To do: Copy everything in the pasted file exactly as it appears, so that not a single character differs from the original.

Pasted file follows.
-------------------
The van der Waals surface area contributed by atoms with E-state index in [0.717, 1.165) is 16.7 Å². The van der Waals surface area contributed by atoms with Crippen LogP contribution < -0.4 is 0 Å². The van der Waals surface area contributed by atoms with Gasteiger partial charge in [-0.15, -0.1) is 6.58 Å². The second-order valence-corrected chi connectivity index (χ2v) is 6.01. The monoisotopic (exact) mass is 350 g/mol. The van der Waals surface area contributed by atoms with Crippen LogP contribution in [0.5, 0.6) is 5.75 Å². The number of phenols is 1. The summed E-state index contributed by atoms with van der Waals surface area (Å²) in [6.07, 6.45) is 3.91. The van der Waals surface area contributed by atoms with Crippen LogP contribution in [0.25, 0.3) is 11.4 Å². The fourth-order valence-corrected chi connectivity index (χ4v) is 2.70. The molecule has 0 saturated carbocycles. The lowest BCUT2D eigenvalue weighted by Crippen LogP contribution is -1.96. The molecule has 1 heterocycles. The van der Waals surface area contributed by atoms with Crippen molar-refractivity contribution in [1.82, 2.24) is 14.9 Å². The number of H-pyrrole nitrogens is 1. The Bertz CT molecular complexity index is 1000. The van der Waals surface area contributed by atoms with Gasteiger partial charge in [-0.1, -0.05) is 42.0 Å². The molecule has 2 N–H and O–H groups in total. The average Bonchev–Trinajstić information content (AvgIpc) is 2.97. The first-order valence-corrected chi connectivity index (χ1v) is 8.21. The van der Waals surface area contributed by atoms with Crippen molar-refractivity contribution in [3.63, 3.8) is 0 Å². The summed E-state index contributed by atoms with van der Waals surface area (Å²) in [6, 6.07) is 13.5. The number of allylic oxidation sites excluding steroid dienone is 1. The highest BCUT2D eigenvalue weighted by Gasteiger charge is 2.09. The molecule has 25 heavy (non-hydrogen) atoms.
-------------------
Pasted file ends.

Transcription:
The van der Waals surface area contributed by atoms with E-state index in [0.717, 1.165) is 16.7 Å². The van der Waals surface area contributed by atoms with Crippen LogP contribution < -0.4 is 0 Å². The van der Waals surface area contributed by atoms with Gasteiger partial charge in [-0.15, -0.1) is 6.58 Å². The second-order valence-corrected chi connectivity index (χ2v) is 6.01. The monoisotopic (exact) mass is 350 g/mol. The van der Waals surface area contributed by atoms with Crippen LogP contribution in [0.5, 0.6) is 5.75 Å². The number of phenols is 1. The summed E-state index contributed by atoms with van der Waals surface area (Å²) in [6.07, 6.45) is 3.91. The van der Waals surface area contributed by atoms with Crippen LogP contribution in [0.25, 0.3) is 11.4 Å². The fourth-order valence-corrected chi connectivity index (χ4v) is 2.70. The molecule has 0 saturated carbocycles. The lowest BCUT2D eigenvalue weighted by Crippen LogP contribution is -1.96. The molecule has 1 heterocycles. The van der Waals surface area contributed by atoms with Crippen molar-refractivity contribution in [1.82, 2.24) is 14.9 Å². The number of H-pyrrole nitrogens is 1. The Bertz CT molecular complexity index is 1000. The van der Waals surface area contributed by atoms with Gasteiger partial charge in [-0.1, -0.05) is 42.0 Å². The molecule has 2 N–H and O–H groups in total. The average Bonchev–Trinajstić information content (AvgIpc) is 2.97. The first-order valence-corrected chi connectivity index (χ1v) is 8.21. The van der Waals surface area contributed by atoms with Crippen molar-refractivity contribution in [3.63, 3.8) is 0 Å². The summed E-state index contributed by atoms with van der Waals surface area (Å²) in [6, 6.07) is 13.5. The number of allylic oxidation sites excluding steroid dienone is 1. The highest BCUT2D eigenvalue weighted by Gasteiger charge is 2.09. The molecule has 25 heavy (non-hydrogen) atoms.